Attention Deficit Hyperactivity Disorder (ADHD) is typically considered to be a childhood condition. The truth is, those children grow up. Then you have adults with ADHD. Sometimes the condition was identified early and the child had appropriate intervention to help them manage their ADHD. Other times, the child was never diagnosed and it isn’t until they are an adult having problems with relationships or their job that they are diagnosed.

So, what does adult ADHD look like? For the most part, it isn’t that different from childhood ADHD. However, there are some distinctive differences.

Lesser Known Symptoms of Adult ADHD

Most people are aware of the “typical” ADHD symptoms like impulsivity, hyperactivity, and inattention, but as adult ADHD usually presents with some slightly different symptoms. What typically happens is the ADHD child grows into an ADHD adult who has learned various coping skills that may or may not be necessarily positive.

What also happens is the ADHD symptoms in the child develop and mature so the adult with ADHD has more “grown-up” versions of the childhood symptoms.

Some of the lesser known symptoms of adult ADHD include:

Problems with Sleep

Insomnia, difficulty falling asleep or staying asleep, or tossing and turning all night can be a symptom of ADHD. Racing thoughts and daytime fatigue are byproducts of sleep deprivation but can also exacerbate the sleep problems.

Difficulty with Time Management

Being always late or frequently “losing track of time” are part of this, but so is simply having a hard time being able to get things done in an efficient way and in a reasonable time.

Impulse Shopping

While an adult with ADHD might be impulsive in several areas, However, impulse shopping is a very common problem. It is not exclusively an ADHD symptom, but many ADHD adults struggle with it.

Difficulty Handling Boredom

A person who has ADHD craves stimulation, they need it. Boredom leaves them with no stimulation, causing them to feel on edge, stressed, or anxious where a person who doesn’t have ADHD probably wouldn’t have a problem.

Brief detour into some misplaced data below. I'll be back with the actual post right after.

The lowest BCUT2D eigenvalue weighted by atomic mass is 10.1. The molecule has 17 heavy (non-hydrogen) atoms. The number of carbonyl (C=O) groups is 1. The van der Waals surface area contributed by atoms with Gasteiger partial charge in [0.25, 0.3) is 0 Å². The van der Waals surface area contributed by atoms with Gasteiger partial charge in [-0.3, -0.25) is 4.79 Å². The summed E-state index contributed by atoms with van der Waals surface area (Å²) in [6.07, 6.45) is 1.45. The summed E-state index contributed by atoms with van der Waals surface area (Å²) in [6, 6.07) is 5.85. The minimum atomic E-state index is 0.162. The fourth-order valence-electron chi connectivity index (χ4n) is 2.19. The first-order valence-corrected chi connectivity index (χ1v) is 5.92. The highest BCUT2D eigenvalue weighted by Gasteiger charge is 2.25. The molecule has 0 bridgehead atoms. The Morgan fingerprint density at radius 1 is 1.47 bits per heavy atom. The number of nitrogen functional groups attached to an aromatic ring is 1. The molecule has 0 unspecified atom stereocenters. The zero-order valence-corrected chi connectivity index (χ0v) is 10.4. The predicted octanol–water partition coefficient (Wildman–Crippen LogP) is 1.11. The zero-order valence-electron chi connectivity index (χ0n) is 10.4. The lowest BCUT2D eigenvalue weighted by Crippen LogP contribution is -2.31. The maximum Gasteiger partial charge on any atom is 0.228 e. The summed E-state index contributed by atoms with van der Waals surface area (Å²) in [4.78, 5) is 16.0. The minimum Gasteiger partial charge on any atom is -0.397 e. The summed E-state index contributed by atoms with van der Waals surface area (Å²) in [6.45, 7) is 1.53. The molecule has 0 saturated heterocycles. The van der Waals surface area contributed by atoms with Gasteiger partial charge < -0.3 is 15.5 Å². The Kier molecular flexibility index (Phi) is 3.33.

Overly Spontaneous or Impulsive

This can run the gamut from having trouble patiently waiting in line to interrupting someone when they are talking to suddenly quitting a job.

Difficulty with Emotion Control

It is not uncommon for a person with ADHD to have mood swings, a quick temper, cry easily, or get upset and anxious at the drop of a hat.

Overly Sensitive to Rejection and Criticism

Most people with ADHD have gotten messages their entire lives that they are lazy or even not very intelligent. This creates an environment where rejection and criticism are triggers for depression, defensiveness, anxiety, and other psychological responses.

Hyperfocus

This might be a surprise, but there are people with ADHD who hyperfocus instead of not being able to focus. This can make it difficult to transition from one task to another.

Low Tolerance of Frustration

This ties in to difficulty controlling emotions but it is worth mentioning as a separate symptom. Life is frustrating and not having the ability to handle those frustrations can cause significant problems on the job, in relationships, and in daily life.

The Impact of ADHD on Adults

Many adults with ADHD don’t even know that they have it, but it can cause problems in many areas of their lives. Just the classic inability to pay attention can have serious consequences. It can cause problems in close relationships and at work.

The person with untreated ADHD may have a hard time keeping a job because they struggle with missed deadlines, time management, and forgetfulness. When they forget one too many meetings or miss too many deadlines, they could get fired or demoted.

These symptoms could also bleed into life situations like traffic which can be unbearable for the person with ADHD. Emotional outbursts, especially anger, can end a romantic relationship.

Anyone experiencing the ADHD symptoms will probably find that they cause difficulty in their life on some level.

If you have ADHD symptoms and they continually disrupt your life, there are treatments available that can make life much easier.

Treatments for Adult ADHD

There are several effective treatments for adult ADHD that do not involve medications like stimulants and certain antidepressants.

  • Counseling – Psychiatric counseling can help you learn how to create positive, healthy coping skills. You can learn how to work around your limitations and focus on your strengths while improving your self esteem.
  • Cognitive behavioral therapy – CBT teaches you skills to manage your behavior and change thinking patterns that are negative into positive. You can learn how to better manage life problems and find viable solutions.
  • Family therapy – Marriage counseling and therapy for families treats the relationship as a unit so that you learn how to better navigate the relationship and your family learns how to better cope with your less than desirable ADHD symptoms.
  • Neurofeedback – This is a treatment that changes your brainwaves to retrain your brain to operate in a healthier way. It can reduce and often eliminate ADHD symptoms in just a few sessions.

Are you an adult with ADHD? Do you want a happier, healthier life without losing the essence of who you are? Our neurofeedback treatment for ADHD can help you be the best version of you. Call Sandstone Center for Neurofeedback or schedule and Brain Map online.

*Sandstone Center for Neurofeedback does not diagnose medical conditions. Sandstone Center for Neurofeedback is a nonmedical, medication-free program for children and adults who struggle.

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